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Discussion Starter #1
Is there some formula out there to use when when using adapters ? I have a torque value for a 1/4 drive but i only have a 3/8 torque wrench.
 

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I don't understand what you mean by torque value for a 1/4 drive. The size of the wrench has nothing to do with the value of the torque other than the larger the size, the more torque that can be applied. 20 lb-ft for a 1/4" drive is the same as 20 lb-ft for a 3/8" drive.
 

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I think you only need conversions if you are applying torque outside the axis where the torque is applied.

For instance, a socket is on the torque axis...a crows foot is not and would need some conversion.
 

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Are you asking for a in. lb. to ft. lb. conversion?
Or a nm. to ft. lb. conversion?
 

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Discussion Starter #6
Sorry for the cunfusion. The special tool i am using is 1/4 drive and i do not have a 1/4 torque wrench and i thought there was a some kind of conversion chart when you are using adapters .
 

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It's like Pfred said. If the tool is like a standard socket in that the axis of the tool is in line with the 1/4 to 3/8 adapter then no conversion is necessary. If the center of the axis is offset from the center axis of the torque wrench then you have to adjust the reading by the amount of the offset.

A picture of the tool would help us answer the question easily
 

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http://www.tpub.com/content/engine/14076/css/14076_47.htm

This has the mathmatical formula if you are using a torque adapter such as a crow foot. After doing the math you'll find there is no change in the torque setting if the adapter is at the 3 or 9 o'clock position.
If you are just using an adapter for a socket to go from 3/8 down to 1/4 inch, no torque adaptation is required.
 

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Your going to need a correction factor. From robw's article in his post you'll see:

Ta = Tw x (L + A)/L where:


To determine the actual torque applied to the part or fastener, assume that the length of the torque wrench is L and the length of the adapter is A. Assume also that Tw is the torque indicated on the scale of the torque wrench and Ta is the torque exerted at the end of the adapter. To determine Ta, simply multiply the torque indicated on the torque wrench (Tw) by the ratio of the total effective length of the assembly (L + A) to the length of the torque wrench (L)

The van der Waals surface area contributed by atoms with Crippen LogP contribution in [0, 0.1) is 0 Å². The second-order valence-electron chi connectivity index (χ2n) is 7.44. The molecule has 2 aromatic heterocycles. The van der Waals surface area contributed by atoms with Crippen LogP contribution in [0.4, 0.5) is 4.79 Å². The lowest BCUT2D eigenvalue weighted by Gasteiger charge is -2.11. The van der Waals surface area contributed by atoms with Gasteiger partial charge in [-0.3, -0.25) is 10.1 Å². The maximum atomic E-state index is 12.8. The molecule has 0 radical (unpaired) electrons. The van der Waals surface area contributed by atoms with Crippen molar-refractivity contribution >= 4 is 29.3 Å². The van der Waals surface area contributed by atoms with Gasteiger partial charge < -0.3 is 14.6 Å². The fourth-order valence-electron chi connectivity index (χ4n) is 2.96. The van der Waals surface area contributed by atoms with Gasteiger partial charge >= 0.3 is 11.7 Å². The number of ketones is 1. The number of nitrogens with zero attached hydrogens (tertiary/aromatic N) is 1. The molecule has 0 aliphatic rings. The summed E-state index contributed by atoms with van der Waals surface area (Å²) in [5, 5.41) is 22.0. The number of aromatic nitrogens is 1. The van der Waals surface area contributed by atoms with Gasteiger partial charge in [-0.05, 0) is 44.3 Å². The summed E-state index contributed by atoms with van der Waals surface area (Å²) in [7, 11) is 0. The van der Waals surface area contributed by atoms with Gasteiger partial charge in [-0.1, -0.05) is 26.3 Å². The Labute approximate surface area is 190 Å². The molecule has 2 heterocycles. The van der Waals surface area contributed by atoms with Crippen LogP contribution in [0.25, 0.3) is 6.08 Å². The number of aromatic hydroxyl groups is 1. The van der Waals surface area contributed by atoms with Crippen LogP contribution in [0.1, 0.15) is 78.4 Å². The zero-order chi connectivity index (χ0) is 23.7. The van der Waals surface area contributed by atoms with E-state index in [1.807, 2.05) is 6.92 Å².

The trick is knowing the actual (L) and (A) values. The (A) value in your case would be the distance from the center of the square hole of the socket to the centerline though the two pins. This could be determined pretty easily. The only thing I'm not sure of is how to measure the effective length of the wrench itself. I'm assuming it would be from the center of the square socket pin to the mid point on the handle where you hold, but that's only a guess. There is a metrology specialist on another board that could answer the question, but maybe somebody here has the answer also.
 

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Discussion Starter #13
Originally Posted by devon383
here is the tool i am using.

What is that used for? :shrug:
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it is for adjusting the tension on timing belts on jeep/dodge/chrysler/mistibushi engines. it is supposed to be 39 inch lbs. it is very crucial that i get it right or the valves and the pistons will be playing kissy face.
 

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O.K.
There is no difference in torque mesurements between 1/4" drive torque wrenches and 3/8" drive torque wrenches.
What is the book calling for?
Also, I always adjust ALL timing belts so that I can just barely twist the belt (at its longest run) 90 degrees from normal. I've more than likely done over a thousand timing belts.
 

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Just tighten it up 'til it strips the threads, then back it off 1/2 a turn. SHould be just about right...:joke:

Dave
Chrome... my favorite color!
 
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Originally Posted by devon383
here is the tool i am using.

What is that used for? :shrug:
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it is for adjusting the tension on timing belts on jeep/dodge/chrysler/mistibushi engines. it is supposed to be 39 inch lbs. it is very crucial that i get it right or the valves and the pistons will be playing kissy face.
You must of missed the thread about using this tool to torque your Crush Washer. :shrug:
 
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